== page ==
Happy Tuesday, everyone. Stay warm!

Monday, November 17, 2014

Reading Proverbs

For the past several years I have added a chapter of Proverbs to my Bible reading every day. Since there are 31 chapters in the book of Proverbs, I usually read the chapter corresponding to the day of the month we are on, and double up at the end of those months that don’t have 31 days. It’s been very helpful. I wish I could say I apply and follow all the wisdom perfectly after all this reading, but that would be very far from the truth. It is becoming more and more part of my thinking, though. 

One thing that has often struck me is how very often the Proverbs I read speak directly into my life in the exact situations I’m walking along in each day. It says something very ugly about me that sometimes in my flesh I find that I have to fight the temptation not to think about other people to whom I want to apply them sometimes, and when that temptation is strong, I’m learning to turn it around and ask myself, where do I need to apply this to myself? Stop looking outward and look at my own deceitful heart. Trust God to deal with everyone else. And when I’m hurting and confused, run to my Heavenly Father and tell Him, and pray for wisdom, understanding, peace, and grace. His grace is sufficient in every situation. I must learn to rest in Jesus.

One verse that I’ve done a lot of thinking about over the years is Proverbs 18:17, “The one who states his case first seems right, until the other comes and examines him.” With that I also think about Proverbs 18:13, “If one gives an answer before he hears, it is his folly and shame.” The gravity of these thoughts came home to me in a striking way some years ago when I was serving on our county Grand Jury for a couple of months. We had a very complicated case come before us that took the greater part of one day just to listen to the testimony, and no small amount of debating among us about what to do with the testimony we’d heard afterward. The general consensus of the group was to send down an indictment on two people, though it was a confusing and very complicated case, and some of us disagreed about whether both people might be guilty of the indictable offense.  All of us were quite confident about one of them, but not all of us were sure about the second one, though in this case it only required a majority to carry the case forward. Well, when the story of the indictment hit the newspapers, there was much about the case that couldn’t be reported due to some strict confidentiality restrictions on it, so the story in the newspapers, while factual, did not present a very true overall picture of the whole case. I happened to read some of the comments people left under the story on the internet version, and it was amazing how differently things looked to the readers and what that led them to believe and say from what I knew to be true about the case, that it wasn’t nearly as cut and dried as people assumed from the short news article.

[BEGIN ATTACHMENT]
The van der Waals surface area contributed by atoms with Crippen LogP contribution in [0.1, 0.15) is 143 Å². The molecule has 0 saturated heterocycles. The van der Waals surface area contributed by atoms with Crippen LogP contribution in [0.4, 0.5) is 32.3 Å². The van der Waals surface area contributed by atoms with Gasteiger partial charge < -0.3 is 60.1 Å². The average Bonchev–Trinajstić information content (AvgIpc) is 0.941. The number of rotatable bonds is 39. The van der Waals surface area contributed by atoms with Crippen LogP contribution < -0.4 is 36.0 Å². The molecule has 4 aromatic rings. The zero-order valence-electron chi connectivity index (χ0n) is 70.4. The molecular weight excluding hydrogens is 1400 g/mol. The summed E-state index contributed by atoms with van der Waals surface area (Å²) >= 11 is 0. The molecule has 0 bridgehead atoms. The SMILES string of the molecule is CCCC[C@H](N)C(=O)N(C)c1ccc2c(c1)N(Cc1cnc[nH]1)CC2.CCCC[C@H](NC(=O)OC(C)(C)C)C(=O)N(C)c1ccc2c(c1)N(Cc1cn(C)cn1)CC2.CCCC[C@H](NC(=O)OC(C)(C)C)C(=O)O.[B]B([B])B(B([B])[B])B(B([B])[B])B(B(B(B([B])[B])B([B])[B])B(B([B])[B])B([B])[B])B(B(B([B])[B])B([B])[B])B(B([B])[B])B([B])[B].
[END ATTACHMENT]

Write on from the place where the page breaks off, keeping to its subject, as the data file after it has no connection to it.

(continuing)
I learned something after that experience, and it was to be more careful about my assumptions. I wish I followed this better more of the time, but I am at least aware of it in a more real way now. I may think I absolutely understand a situation, but I need to realize I may not know all there is to know and it’s quite possible that if I knew more it might change entirely how I viewed the story. This is easy in theory, but very hard in practice. Turned the other way, when someone unjustly misunderstands me or misreads my intentions in a really big way, it’s hard for me to remember that they may not know everything I wish they did, and I also try, hard as it may be, to realize that if someone can so greatly misunderstand me, is it possible I’m misunderstanding them just as much, that probably there are things about them and their situation I don’t know that might change how I see things? These are things I try to think about, though imperfectly, I’ll admit, especially when my emotions are running high. I think this is part of the wisdom in 1 Corinthians 13 that tells us that love doesn’t keep a record of wrongs and is not easily offended. Learning to put the best construction on things and let go of my right to be offended when it’s really hard, especially when I’m feeling hurt, and to let go of my need to try to justify myself when someone is unwilling or unable to listen or understand where I’m coming from, is a hard thing, but it is the loving thing. 

Bringing this home to today, this morning I read Proverbs 17:28, “Even a fool who keeps silent is considered wise; when he closes his lips, he is deemed intelligent.” As I’m thinking on those, I’ve decided to turn off my Facebook for a few days. When you post and then delete several status updates in a row, it’s probably time to just sit out for a while and not be the fool you know you can be at times. Wish I followed that advice more often, too.

So, I am thankful for the wisdom in Proverbs, I’m thankful God gave us this book which has become so precious to me. The more I read it, the more I’m learning to think through the wisdom and learn to apply it. It is one source God is using to grow me in sanctification, a life long, and sometimes slow process I’m finding. I’m thankful that God’s kindness includes His gift of the book of Proverbs to us. 

**If you are interested in taking up the challenge of reading Proverbs daily, and you want a great resource to help in understanding how to read and apply Proverbs, I can recommend Dan Phillips’s book, God’s Wisdom in Proverbs.**